All Quiet on the Western Front
How we cite our quotes:
A terrible feeling of foreignness suddenly rises up in me. I cannot find my way back, I am shut out though I entreat earnestly and put forth all my strength.
Nothing stirs; listless and wretched, like a condemned man, I sit there and the past withdraws itself. And at the same time I fear to importune it too much, because I do not know what might happen then. I am a soldier, I must cling to that. (7.188)
Is it that the past withdraws itself from Paul or is it that Paul is withdrawing from the past? We get the sense that Paul feels full of guilt at this moment – why does he liken himself to a "condemned man?" The soldierly identity that he must cling to seems quite general when compared with the vivid world of his childhood room.
When we went to the District Commandant to enlist, we were a class of twenty young men, many of whom proudly shaved for the first time before going to the barracks. We had no definite plans for our future. Our thoughts for a career and occupation were as yet of too unpractical a character to furnish any scheme of life. We were still crammed with vague ideas which gave to life, and to the war also, an ideal and almost romantic character. (2.4)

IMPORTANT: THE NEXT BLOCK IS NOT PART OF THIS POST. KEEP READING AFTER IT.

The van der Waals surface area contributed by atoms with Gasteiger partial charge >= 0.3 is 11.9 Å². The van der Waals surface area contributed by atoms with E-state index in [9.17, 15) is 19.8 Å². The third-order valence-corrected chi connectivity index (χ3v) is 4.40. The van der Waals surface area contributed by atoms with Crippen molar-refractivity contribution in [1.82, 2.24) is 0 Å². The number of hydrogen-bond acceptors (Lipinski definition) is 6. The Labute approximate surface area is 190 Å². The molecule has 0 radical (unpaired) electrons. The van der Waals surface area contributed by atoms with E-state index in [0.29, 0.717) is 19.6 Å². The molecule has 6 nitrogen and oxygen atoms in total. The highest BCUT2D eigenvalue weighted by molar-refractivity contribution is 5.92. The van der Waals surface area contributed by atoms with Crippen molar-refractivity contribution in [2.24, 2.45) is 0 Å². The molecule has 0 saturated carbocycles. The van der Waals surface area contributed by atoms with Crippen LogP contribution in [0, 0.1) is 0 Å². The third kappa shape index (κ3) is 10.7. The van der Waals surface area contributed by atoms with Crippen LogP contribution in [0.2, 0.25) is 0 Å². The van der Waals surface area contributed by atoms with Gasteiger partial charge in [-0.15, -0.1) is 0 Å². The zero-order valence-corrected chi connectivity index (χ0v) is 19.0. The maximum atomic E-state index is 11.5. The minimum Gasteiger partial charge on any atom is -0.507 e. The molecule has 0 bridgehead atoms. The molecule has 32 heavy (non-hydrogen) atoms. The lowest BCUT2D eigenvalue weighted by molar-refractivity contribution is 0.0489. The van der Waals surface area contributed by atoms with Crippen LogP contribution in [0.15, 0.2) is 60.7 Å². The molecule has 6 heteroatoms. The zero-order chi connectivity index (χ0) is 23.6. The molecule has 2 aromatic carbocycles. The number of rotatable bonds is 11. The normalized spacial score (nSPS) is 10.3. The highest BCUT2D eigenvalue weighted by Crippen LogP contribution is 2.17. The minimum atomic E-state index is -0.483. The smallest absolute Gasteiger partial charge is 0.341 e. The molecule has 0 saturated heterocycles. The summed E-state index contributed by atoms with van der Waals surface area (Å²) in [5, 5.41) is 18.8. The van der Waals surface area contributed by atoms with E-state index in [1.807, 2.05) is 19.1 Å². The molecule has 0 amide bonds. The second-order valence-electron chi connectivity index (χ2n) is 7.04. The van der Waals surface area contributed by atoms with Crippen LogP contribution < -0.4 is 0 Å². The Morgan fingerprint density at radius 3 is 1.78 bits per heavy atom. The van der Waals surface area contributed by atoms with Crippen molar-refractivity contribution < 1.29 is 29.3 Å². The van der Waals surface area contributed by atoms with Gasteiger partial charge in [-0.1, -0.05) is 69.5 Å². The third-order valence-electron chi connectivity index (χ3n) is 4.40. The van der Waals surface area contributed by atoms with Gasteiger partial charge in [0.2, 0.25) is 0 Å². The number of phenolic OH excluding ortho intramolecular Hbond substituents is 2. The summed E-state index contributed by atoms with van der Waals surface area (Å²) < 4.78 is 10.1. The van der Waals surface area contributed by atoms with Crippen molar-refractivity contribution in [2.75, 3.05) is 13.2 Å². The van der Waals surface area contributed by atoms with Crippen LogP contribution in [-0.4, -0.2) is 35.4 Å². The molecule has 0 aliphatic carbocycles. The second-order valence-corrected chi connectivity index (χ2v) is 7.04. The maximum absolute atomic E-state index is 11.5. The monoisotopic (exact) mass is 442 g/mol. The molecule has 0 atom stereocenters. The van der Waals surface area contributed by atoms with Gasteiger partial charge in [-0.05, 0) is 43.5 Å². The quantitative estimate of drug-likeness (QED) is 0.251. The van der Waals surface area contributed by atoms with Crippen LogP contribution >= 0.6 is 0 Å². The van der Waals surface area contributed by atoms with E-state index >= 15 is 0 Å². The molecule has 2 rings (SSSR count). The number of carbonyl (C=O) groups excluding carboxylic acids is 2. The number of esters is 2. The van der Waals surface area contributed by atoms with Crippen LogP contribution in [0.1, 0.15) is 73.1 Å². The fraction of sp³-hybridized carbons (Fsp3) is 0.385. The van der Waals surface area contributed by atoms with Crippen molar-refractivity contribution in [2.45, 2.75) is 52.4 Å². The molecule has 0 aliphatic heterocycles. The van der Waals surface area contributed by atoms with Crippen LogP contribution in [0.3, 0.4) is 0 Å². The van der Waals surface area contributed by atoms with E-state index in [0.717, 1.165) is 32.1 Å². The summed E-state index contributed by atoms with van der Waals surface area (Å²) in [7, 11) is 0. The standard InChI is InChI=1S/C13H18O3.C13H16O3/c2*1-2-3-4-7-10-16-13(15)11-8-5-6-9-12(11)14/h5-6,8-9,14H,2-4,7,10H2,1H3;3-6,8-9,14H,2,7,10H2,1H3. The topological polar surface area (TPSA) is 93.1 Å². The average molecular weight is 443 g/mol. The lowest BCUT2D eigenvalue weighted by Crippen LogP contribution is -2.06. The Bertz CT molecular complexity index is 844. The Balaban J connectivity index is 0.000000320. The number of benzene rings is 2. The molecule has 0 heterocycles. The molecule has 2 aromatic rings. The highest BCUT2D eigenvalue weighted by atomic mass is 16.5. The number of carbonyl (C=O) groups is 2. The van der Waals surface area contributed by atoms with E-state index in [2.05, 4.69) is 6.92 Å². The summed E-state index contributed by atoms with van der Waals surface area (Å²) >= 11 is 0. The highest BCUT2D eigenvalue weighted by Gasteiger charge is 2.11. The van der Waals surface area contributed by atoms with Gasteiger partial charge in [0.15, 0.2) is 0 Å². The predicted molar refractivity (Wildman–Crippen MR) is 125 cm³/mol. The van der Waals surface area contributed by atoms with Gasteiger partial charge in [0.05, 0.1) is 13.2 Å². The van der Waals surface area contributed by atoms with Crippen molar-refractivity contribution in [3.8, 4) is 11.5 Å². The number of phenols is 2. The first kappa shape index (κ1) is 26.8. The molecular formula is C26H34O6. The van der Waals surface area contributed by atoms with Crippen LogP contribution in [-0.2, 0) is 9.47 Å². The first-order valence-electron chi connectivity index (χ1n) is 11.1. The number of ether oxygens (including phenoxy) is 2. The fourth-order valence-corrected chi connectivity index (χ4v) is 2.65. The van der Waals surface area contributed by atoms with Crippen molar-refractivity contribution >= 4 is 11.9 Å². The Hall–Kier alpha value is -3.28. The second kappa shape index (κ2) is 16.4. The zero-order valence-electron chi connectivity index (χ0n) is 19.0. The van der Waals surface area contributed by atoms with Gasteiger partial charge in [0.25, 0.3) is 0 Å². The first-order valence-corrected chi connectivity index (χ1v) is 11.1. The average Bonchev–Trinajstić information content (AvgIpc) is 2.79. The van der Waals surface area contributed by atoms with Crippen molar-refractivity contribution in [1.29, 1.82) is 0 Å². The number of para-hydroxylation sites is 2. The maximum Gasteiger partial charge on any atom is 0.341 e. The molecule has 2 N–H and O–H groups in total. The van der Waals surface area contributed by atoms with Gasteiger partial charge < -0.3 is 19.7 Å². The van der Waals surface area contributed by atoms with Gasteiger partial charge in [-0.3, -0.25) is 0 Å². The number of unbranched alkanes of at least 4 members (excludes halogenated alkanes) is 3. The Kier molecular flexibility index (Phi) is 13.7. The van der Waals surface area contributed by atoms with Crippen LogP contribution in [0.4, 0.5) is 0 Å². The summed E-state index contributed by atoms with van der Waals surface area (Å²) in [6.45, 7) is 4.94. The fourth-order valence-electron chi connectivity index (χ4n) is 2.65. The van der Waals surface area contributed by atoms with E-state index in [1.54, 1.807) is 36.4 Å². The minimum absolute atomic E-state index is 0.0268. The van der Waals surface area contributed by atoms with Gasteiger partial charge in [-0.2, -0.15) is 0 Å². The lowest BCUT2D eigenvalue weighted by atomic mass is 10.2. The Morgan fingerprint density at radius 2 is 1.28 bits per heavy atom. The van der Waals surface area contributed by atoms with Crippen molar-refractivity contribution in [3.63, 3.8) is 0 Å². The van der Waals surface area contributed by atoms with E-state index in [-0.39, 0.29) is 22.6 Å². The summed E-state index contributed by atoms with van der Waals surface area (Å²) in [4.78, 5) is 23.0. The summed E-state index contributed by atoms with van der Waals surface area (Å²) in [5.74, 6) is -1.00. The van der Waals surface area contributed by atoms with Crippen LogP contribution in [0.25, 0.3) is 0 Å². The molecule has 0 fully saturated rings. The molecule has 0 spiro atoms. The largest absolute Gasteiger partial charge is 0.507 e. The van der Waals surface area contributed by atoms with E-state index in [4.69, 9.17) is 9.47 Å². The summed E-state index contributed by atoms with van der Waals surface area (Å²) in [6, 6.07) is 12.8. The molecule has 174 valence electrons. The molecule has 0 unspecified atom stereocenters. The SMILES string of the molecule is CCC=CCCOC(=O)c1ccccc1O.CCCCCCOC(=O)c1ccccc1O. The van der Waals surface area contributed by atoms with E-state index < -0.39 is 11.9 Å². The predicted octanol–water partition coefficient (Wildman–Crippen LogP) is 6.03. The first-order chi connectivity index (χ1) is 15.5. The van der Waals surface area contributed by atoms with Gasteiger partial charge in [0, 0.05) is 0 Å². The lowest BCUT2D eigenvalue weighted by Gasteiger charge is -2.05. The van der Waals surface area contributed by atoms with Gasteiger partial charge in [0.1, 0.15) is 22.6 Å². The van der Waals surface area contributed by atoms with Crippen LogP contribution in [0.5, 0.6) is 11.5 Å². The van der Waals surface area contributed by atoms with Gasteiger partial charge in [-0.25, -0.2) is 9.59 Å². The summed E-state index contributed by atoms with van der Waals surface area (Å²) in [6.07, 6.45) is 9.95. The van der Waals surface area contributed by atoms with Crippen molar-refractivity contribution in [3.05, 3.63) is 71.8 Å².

Are there any moments in this novel in which war has "an ideal and almost romantic character"?
With our young, awakened eyes we saw that the classical conception of the Fatherland held by our teachers resolved itself here into a renunciation of personality such as one would not ask of the meanest servant. (2.5)
Some feel that the characters in All Quiet on the Western Front lack depth. Do you agree? Perhaps the characters seem flat because Remarque wants to show us just what it means for a soldier to give up his "personality." When do we really get to know characters in this novel?